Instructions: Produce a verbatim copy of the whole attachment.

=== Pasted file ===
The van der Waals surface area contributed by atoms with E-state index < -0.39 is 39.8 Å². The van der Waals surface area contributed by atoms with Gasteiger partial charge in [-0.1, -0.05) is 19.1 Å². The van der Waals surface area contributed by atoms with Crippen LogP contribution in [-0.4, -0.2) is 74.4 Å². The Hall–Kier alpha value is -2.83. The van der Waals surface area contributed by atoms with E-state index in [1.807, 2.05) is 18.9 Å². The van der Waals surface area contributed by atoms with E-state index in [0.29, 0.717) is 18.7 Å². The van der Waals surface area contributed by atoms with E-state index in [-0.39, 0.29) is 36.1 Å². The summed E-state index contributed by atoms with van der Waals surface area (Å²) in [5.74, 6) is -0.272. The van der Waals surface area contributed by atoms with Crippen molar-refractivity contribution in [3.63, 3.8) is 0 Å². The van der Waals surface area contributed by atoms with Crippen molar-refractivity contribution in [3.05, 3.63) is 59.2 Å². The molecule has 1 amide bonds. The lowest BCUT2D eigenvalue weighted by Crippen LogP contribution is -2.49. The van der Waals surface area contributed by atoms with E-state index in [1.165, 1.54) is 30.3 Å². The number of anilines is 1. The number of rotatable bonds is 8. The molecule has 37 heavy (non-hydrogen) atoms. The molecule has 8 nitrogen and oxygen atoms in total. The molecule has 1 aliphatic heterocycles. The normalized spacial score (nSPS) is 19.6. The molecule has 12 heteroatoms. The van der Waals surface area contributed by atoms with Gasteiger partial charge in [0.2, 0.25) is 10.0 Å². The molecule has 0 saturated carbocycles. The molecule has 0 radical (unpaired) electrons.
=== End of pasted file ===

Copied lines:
The van der Waals surface area contributed by atoms with E-state index < -0.39 is 39.8 Å². The van der Waals surface area contributed by atoms with Gasteiger partial charge in [-0.1, -0.05) is 19.1 Å². The van der Waals surface area contributed by atoms with Crippen LogP contribution in [-0.4, -0.2) is 74.4 Å². The Hall–Kier alpha value is -2.83. The van der Waals surface area contributed by atoms with E-state index in [1.807, 2.05) is 18.9 Å². The van der Waals surface area contributed by atoms with E-state index in [0.29, 0.717) is 18.7 Å². The van der Waals surface area contributed by atoms with E-state index in [-0.39, 0.29) is 36.1 Å². The summed E-state index contributed by atoms with van der Waals surface area (Å²) in [5.74, 6) is -0.272. The van der Waals surface area contributed by atoms with Crippen molar-refractivity contribution in [3.63, 3.8) is 0 Å². The van der Waals surface area contributed by atoms with Crippen molar-refractivity contribution in [3.05, 3.63) is 59.2 Å². The molecule has 1 amide bonds. The lowest BCUT2D eigenvalue weighted by Crippen LogP contribution is -2.49. The van der Waals surface area contributed by atoms with E-state index in [1.165, 1.54) is 30.3 Å². The number of anilines is 1. The number of rotatable bonds is 8. The molecule has 37 heavy (non-hydrogen) atoms. The molecule has 8 nitrogen and oxygen atoms in total. The molecule has 1 aliphatic heterocycles. The normalized spacial score (nSPS) is 19.6. The molecule has 12 heteroatoms. The van der Waals surface area contributed by atoms with Gasteiger partial charge in [0.2, 0.25) is 10.0 Å². The molecule has 0 saturated carbocycles. The molecule has 0 radical (unpaired) electrons.